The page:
HOW YOU CAN HELP
Now you know a little about why I decided to do this project. Now I’d like you to know how you can be a part of it.
You don’t do projects like this alone. There are already several people who I am so thankful to have met and who have been a tremendous help to me. And before I am done, there will be countless people to whom I will owe countless thank yous and admiration for their dedication and commitment to me and this project.
I’m already blessed to have had people volunteer their time, both in front of and behind the camera. I still have a long way to go, so if you want to help me out, here are a few ways you can do just that.
Please help me with a few clicks of your mouse. Like or share this post or leave acomment. You may not live or work in a Middletown, but someone in your network might. I am currently working to make connections in the various Middletowns across the country. It helps me if when I send an email or make a phone call, the folks on the other end have already heard about this project. The folks in sales know what I mean. It helps me to “warm” the call. Your click might help push word of this project to more people who can help me with the documentary.
Better yet, if you know someone who lives, works or attends church or school in a town called Middletown, share this project with them and suggest they contact me. I will need great stories to tell and people to interview. If you know of either of these, I hope you will help connect me.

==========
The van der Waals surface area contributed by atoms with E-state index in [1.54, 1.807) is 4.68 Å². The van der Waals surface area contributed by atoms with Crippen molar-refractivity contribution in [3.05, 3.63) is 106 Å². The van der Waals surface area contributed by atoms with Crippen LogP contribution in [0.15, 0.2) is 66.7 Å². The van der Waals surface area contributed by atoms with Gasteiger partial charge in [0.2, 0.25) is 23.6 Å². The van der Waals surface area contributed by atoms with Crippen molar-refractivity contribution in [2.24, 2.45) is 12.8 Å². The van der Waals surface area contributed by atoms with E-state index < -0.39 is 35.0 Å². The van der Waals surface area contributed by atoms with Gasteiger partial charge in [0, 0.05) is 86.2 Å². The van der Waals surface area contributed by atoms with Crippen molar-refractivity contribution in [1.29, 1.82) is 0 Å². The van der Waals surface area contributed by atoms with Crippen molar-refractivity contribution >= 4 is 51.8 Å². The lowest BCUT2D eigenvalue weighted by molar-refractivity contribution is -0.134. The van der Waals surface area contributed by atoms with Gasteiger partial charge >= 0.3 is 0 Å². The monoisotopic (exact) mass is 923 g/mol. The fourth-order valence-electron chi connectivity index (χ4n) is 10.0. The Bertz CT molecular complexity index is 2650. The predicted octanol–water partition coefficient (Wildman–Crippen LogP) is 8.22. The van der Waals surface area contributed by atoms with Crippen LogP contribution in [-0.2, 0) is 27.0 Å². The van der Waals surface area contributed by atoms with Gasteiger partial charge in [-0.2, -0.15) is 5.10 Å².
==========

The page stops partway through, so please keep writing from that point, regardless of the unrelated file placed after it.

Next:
I also need Sociologists and Historians who are willing to either be consultants to the project or to be on-camera talent. If you know of a Middletown Historian or a Sociologist who is an expert on the six categories of the Middletown studiesproject, please send them my way.
Join us on social media. If you would like to keep abreast of how the project is progressing. Join Middletown, USA on Facebook, Twitter and the projectwebsite.
Join the mailing list for the documentary. I plan to crowd-fund the project on theIndiegogo platform. If you join the mailing list you will be one of the first people to know when the project goes live. If you live in a Middletown, I’ll let you know when I plan to film in your town. And when we start having screenings of the finished product, you will be one of the first to get an invitation.
Join the conversation and share your stories. For those who live in one of the Middletowns, I will look to you to help me know what’s going on in your town. If you post something on social media, help me to easily find it by using the hashtag#MyMiddletownYourMiddletown. Or if you want to show some state pride use #Middletown[YourState]; for example: #MiddletownDE, #MiddletownMD, #MiddletownKY, #MiddletownNJ,#MiddletownCA, #MiddletownRI, etc.
Until and unless I am able to successfully crowd-fund this project or actualize grants or sponsorship, this project is self-funded. Which basically means any revenue received through my business that doesn’t support my family, helps to fund this project. So in a way, if you want to help me with this project, refer me to an organization that could use my services or share me with them.
Nadine Owens Burton has been a teacher, a university administrator, a non-profit board member, a director of a school readiness program and an entrepreneur. She is the founder and president of Owens Burton Consulting, a quality improvement training and speaking services company. Middletown, USA is her first foray into documentary film making.